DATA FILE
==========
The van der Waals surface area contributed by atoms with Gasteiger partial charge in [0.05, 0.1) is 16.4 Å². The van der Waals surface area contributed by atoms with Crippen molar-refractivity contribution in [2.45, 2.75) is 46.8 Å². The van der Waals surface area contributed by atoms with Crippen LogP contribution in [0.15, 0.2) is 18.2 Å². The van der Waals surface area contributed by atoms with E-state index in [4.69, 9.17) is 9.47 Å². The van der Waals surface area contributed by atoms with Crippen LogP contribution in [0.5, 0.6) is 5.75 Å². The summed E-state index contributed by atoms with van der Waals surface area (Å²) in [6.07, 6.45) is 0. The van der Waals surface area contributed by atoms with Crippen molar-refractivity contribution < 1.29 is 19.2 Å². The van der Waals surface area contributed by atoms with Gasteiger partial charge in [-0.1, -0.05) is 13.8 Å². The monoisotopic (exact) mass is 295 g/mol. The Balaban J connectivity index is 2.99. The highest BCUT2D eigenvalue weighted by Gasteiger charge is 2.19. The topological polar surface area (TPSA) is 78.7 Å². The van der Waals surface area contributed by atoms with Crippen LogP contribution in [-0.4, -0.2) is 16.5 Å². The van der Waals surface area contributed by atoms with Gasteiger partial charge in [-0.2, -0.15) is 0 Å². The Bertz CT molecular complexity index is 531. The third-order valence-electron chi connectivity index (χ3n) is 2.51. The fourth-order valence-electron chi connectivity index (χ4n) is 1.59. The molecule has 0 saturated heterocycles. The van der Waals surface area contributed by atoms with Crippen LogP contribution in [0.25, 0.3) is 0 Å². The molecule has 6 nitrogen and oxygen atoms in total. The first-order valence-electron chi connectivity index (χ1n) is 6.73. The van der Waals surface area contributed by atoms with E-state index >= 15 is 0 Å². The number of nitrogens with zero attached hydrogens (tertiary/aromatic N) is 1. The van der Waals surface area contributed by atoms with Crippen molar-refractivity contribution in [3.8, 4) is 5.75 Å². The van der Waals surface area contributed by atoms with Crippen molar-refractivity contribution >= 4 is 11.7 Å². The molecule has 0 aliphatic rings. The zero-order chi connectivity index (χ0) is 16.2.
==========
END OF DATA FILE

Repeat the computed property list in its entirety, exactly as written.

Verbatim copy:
The van der Waals surface area contributed by atoms with Gasteiger partial charge in [0.05, 0.1) is 16.4 Å². The van der Waals surface area contributed by atoms with Crippen molar-refractivity contribution in [2.45, 2.75) is 46.8 Å². The van der Waals surface area contributed by atoms with Crippen LogP contribution in [0.15, 0.2) is 18.2 Å². The van der Waals surface area contributed by atoms with E-state index in [4.69, 9.17) is 9.47 Å². The van der Waals surface area contributed by atoms with Crippen LogP contribution in [0.5, 0.6) is 5.75 Å². The summed E-state index contributed by atoms with van der Waals surface area (Å²) in [6.07, 6.45) is 0. The van der Waals surface area contributed by atoms with Crippen molar-refractivity contribution < 1.29 is 19.2 Å². The van der Waals surface area contributed by atoms with Gasteiger partial charge in [-0.1, -0.05) is 13.8 Å². The monoisotopic (exact) mass is 295 g/mol. The Balaban J connectivity index is 2.99. The highest BCUT2D eigenvalue weighted by Gasteiger charge is 2.19. The topological polar surface area (TPSA) is 78.7 Å². The van der Waals surface area contributed by atoms with Crippen LogP contribution in [-0.4, -0.2) is 16.5 Å². The van der Waals surface area contributed by atoms with Gasteiger partial charge in [-0.2, -0.15) is 0 Å². The Bertz CT molecular complexity index is 531. The third-order valence-electron chi connectivity index (χ3n) is 2.51. The fourth-order valence-electron chi connectivity index (χ4n) is 1.59. The molecule has 0 saturated heterocycles. The van der Waals surface area contributed by atoms with Crippen LogP contribution in [0.25, 0.3) is 0 Å². The molecule has 6 nitrogen and oxygen atoms in total. The first-order valence-electron chi connectivity index (χ1n) is 6.73. The van der Waals surface area contributed by atoms with E-state index >= 15 is 0 Å². The number of nitrogens with zero attached hydrogens (tertiary/aromatic N) is 1. The van der Waals surface area contributed by atoms with Crippen molar-refractivity contribution in [3.8, 4) is 5.75 Å². The van der Waals surface area contributed by atoms with Crippen molar-refractivity contribution >= 4 is 11.7 Å². The molecule has 0 aliphatic rings. The zero-order chi connectivity index (χ0) is 16.2.